Skip to content

Integrated project management: leadership and collaboration

shutterstock_1234346359.jpg

Just as there are different people, organisations and jobs; there are different projects. Within each project lies different objectives, skills and stakeholders. Integrated project management involves piecing together expectations to encourage strong leadership, effective collaboration, clarity of purpose and strategy to deliver a successful project.

This philosophy is key in understanding and implementing strong leadership to drive a motivated and collaborative working culture in order to deliver a successful project. Integrated project management at its purest core empowers a team from within; uniting the task, the team and each individual.

Strong leadership

A project manager does not simply ‘manage’ but embodies motivation for each team member by combining a clear understanding of objectives, matching individual tasks to skill sets, and promoting a cooperative team ethos so that successful projects are delivered. A strong leader will also enhance collaboration, which is another key part of integrated project management.

Is strong leadership really important?

Strong leadership is vital in achieving integrated project management and successful project delivery. If a leader fails to unite the team, different individuals can have friction, working against one another, which is ineffective and a waste of time. If a leader fails to motivate, then there is a lack of passion, and without such a driving force there is a noticeable decrease in productivity and quality. Finally, if the leader does not make the objective clear, then no team or individual can fulfil it. Ultimately, without strong leadership, any success becomes a battle.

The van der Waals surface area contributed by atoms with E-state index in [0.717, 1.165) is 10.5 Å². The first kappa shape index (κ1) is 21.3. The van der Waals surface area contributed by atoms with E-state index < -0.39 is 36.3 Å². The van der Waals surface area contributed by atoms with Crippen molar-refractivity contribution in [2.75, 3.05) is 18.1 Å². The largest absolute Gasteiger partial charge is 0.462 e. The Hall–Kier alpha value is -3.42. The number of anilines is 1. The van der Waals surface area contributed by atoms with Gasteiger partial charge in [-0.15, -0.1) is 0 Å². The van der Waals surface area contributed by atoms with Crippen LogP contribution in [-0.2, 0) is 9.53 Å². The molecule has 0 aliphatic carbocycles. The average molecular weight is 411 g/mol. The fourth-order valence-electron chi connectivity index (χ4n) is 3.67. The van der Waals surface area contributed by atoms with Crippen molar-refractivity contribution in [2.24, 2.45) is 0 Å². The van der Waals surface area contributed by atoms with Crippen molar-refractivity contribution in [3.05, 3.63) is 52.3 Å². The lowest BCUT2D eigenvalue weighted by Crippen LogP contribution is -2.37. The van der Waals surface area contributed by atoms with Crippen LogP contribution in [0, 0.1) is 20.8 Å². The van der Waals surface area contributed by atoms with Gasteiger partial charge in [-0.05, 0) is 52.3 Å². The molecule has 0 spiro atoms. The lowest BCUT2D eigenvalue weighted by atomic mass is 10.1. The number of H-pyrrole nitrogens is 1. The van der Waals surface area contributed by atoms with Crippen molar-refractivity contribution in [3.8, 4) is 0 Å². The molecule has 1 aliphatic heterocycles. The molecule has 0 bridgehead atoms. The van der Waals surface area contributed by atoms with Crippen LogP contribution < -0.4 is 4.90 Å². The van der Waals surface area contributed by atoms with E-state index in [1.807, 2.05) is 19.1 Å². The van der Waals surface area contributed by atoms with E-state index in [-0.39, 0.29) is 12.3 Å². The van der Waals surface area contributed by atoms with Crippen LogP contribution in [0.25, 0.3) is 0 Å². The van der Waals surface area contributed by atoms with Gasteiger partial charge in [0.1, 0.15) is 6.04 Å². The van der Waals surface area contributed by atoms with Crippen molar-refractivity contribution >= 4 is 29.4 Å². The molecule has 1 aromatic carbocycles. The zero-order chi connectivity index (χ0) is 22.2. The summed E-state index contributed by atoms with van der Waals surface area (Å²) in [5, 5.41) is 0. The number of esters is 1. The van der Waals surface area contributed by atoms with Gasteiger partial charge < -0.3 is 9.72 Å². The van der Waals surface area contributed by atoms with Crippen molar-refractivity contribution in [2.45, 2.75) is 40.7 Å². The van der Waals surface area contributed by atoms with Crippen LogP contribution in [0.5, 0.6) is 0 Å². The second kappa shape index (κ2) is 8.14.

True integrated project management requires both management and leadership. Management is clear focus and dedication on project objectives and tasks, whereas leadership seeks to equip the team and team members with the tools needed in order to be motivated and successful.

How is strong leadership achieved? 

  • The project leaders must fully understand the task, the strategy for delivery and the strengths of all team members. Due to its nature, integrated project management empowers leaders at all levels to make their own decisions, provides autonomy and freedom to deliver within an altering environment. This means that a powerful leader needs to enable success at all levels by understanding and coordinating each element of the project, delivering resources and delegating tasks best suited to individual strengths.
  • The project leader needs to build a dedicated team by identifying talent and skill. By monitoring performance and supporting pastorally, a strong leader is able to tweak the environment when needed to better suit the task, team and individual. They also encourage collaboration within the team.
  • The project leader understands and echoes the true motivations of the individuals, and the methodology required to inspire and motivate the team. By recognising motivations, the leader can ensure talent development through providing opportunities that allow individuals to maximise personal strengths and overcome any weaknesses.